David Yorke was born 1949 in New Jersey and was raised in South Florida. At a very early age, he discovered an ambition to express himself through the visual arts. His family heritage was filled with artistic influences that encouraged his creative pursuits. His formal training was in advertising design, at the University of Florida.
David began his art career as a commercial illustrator/designer. His corporate art spanned about 35 years , starting in Miami as an education televison media artist, and eventually led to other creative pursuits in Georgia as a toy prototype designer/photographer, while also freelancing as a book cover illustrator. In 1995, he trained as an animation background painter with the Florida Disney Studios. This became a turning point for his career, and was helpful in further developing his skills as a painter. David worked on five animated films to his credit.
In 2004, he left the corporate art world to satisfy a long desired endeavor as a gallery painter. His representational painting style and historical narrative of Native Americans and the American Western Frontier, have been the main focus for his work. Being raised in the 1950s culture of the TV western, played an important role with his fascination of Western Americana.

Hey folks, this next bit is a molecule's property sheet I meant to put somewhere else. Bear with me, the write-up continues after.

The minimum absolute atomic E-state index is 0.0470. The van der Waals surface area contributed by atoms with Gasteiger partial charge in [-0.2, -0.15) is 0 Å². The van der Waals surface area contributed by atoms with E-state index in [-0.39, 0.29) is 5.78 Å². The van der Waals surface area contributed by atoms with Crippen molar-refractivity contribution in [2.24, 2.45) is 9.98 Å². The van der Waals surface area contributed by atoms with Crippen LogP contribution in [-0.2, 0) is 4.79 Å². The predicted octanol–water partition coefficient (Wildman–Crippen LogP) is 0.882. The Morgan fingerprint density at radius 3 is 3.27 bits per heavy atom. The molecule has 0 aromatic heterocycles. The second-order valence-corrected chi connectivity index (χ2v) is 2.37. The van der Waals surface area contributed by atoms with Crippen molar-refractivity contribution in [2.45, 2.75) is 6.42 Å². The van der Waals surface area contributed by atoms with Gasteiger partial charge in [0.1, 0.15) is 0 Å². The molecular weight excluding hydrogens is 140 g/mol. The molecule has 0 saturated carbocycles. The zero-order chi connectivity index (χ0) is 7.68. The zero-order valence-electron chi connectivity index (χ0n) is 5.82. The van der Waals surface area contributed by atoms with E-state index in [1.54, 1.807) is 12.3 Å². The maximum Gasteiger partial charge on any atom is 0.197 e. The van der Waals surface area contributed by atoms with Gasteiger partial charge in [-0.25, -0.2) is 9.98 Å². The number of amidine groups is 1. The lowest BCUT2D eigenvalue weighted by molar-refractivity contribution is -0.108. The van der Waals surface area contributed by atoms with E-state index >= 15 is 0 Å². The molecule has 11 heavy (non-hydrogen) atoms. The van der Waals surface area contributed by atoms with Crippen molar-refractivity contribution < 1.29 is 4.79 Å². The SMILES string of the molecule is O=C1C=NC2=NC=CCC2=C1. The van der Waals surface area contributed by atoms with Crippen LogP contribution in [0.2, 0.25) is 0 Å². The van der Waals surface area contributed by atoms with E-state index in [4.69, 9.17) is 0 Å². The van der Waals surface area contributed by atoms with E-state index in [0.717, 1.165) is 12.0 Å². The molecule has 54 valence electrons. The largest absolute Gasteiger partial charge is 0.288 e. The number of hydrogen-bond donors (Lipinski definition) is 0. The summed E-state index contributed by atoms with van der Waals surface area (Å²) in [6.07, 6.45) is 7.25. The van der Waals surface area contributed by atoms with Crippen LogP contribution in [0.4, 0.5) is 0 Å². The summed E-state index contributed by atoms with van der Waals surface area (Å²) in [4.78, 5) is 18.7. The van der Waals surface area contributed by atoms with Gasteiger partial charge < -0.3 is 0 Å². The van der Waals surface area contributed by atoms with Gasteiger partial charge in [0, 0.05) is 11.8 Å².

David works from living models that he photographs, based upon his preliminary conceptual sketches. A major aspect of his work also involves extensive historical research and collecting regalia and implements that he uses for reference. David frequently constructs his own artifacts inspired from museum collections to ensure the authenticity of the period.
He has Exhibited paintings in numerous shows, galleries and auctions, including The Autry National Center, Buffalo Bill Historical Center, National Cowboy & Western Heritage Museum, Altermann Galleries and Auctioneers and Settlers West Galleries. His work was first featured on the cover of Western Art Collector Magazine in 2008. He is currently represented by the Plainsmen Gallery in Dunedin, Florida. His work has been acquired internationally by private and corporate collectors, including Raymond James Financial Center in St. Petersburg, Florida, The Booth Western Art Museum and The Ella Sharp Museum of Art and History